Loneliness and feelings of isolation are something of an epidemic in the modern world.
The increase in social media, working from home, and the way in which technology (such as TV streaming, home shopping and other conveniences) enable us to live without leaving the house are leading more people to feel detached and to seek, whether face to face or online, our counselling services in Newcastle.
Often, a feeling of loneliness or hopelessness can be symptomatic of a bigger problem, such as depression, and can lead to other problems including insomnia, anxiety, an increase in worry and greater home or work stress. It can also impact our day to day happiness.
Here are some ways to help deal with the winter loneliness or “Winter Blues”.
1.Is It Seasonal Affective Disorder (SAD)?
Many people experience Seasonal Affecive Disorder (SAD), a type of depression that occurs during the winter months and saps your energy, leading to feeling lower in mood and more lethargic during the winter months.
Signs and symptoms of SAD include:
- Feeling depressed in winter months
- Losing interest in activities
- Having lower energy
- Having problems with sleeping
- Changes to your appetite
- Feeling sluggish or agitated
- Having difficulty concentrating
- Feeling hopeless, worthless or guilty
- Having frequent thoughts of death or suicide
SAD also disrupts our circadian rhythm (our “body clock”), so you may find yourself sleeping more often and finding yourself in a persistent low mood.
If you notice that you experience any of these symptoms, our adult counselling service in Newcastle (and online) is an effective way to help you deal with the problems that SAD brings so you can feel happier again.
2. Remind Yourself That You Are Not Alone
Many people experience loneliness during the winter months, particularly if you live alone.
During this time, it can be more important than ever to connect with others, whether online, face to face or in groups (safety permitting, of course).
Seeing friends, family and loved ones is a great way to reduce feelings of loneliness, and recent research shows that even caring for pets can also help us feel more connected.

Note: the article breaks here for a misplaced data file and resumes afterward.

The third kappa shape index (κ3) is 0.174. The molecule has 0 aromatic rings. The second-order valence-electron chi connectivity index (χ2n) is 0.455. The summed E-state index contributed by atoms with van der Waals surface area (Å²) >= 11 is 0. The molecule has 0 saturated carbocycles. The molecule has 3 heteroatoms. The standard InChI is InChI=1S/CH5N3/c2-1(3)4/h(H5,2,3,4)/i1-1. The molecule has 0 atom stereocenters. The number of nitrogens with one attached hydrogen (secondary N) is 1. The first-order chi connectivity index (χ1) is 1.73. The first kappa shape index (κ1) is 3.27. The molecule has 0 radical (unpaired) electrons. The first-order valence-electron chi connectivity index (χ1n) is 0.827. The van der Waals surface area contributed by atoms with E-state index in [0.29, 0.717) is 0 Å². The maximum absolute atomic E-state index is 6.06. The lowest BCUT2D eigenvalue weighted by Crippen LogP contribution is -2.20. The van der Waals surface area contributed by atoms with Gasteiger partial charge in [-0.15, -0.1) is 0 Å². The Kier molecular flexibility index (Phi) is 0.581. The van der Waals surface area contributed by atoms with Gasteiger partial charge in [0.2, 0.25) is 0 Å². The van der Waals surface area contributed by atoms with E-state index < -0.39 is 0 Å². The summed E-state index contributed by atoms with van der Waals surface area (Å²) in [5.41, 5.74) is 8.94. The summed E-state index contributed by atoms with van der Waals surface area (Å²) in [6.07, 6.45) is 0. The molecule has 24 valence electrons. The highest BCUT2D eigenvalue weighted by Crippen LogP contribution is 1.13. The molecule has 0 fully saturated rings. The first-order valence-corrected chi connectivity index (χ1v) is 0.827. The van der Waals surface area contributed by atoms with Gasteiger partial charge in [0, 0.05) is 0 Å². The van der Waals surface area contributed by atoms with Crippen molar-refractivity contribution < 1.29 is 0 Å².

During this time, it can be helpful to join classes or groups that put you in contact with others – for example, as well as helping you meet new people, our mindfulness classes in Newcastle can help you feel more connected, as well as having the extra bonus of helping you manage stress effectively so you can enjoy life.
3. Engage with Hobbies and Interests
The autumn and winter months are drastically different to the rest of the year as the sun sets earlier in the day, leaving little time to enjoy sunlight once the working day is done.
In spite of this, it’s important to keep up hobbies, interests and activities that you enjoy so that you can stay engaged with and enjoy life.
This includes social, as well as personal, hobbies and activities.
Our adult counsellors in Newcastle can work with you to help you identify activities, new hobbies, and ways to enrich your life using approaches such as Cognitive-Behavioural Therapy (CBT), Acceptance & Commitment Therapy (ACT) and even newer approaches such as Compassion Focused Therapy (CFT) to help you develop values-based activities, which enrich your life and give you structure.
Our counsellors and therapists can also help you challenge negative thinking and engage with helpful coping strategies to make sure you are fully managing during the winter months and beyond.
For Further Help
If low mood or feeling sad is a symptom of a longer-term problem or you notice it’s a heightened response to feelings of isolation you are already experiencing, it can be important to get help.
If you think that talking to a counsellor would help, Newcastle Psychologist & Counselling’s adult counselling services can help, and can see you face to face or online via Skype, Zoom, Facetime, or WhatsApp video so you can overcome your difficulty with winter loneliness effectively.
Contact us now by filling in the box below or call us on 07966 645 198 to arrange an appointment today.
Dr Stuart Sadler
Lead Clinical Psychologist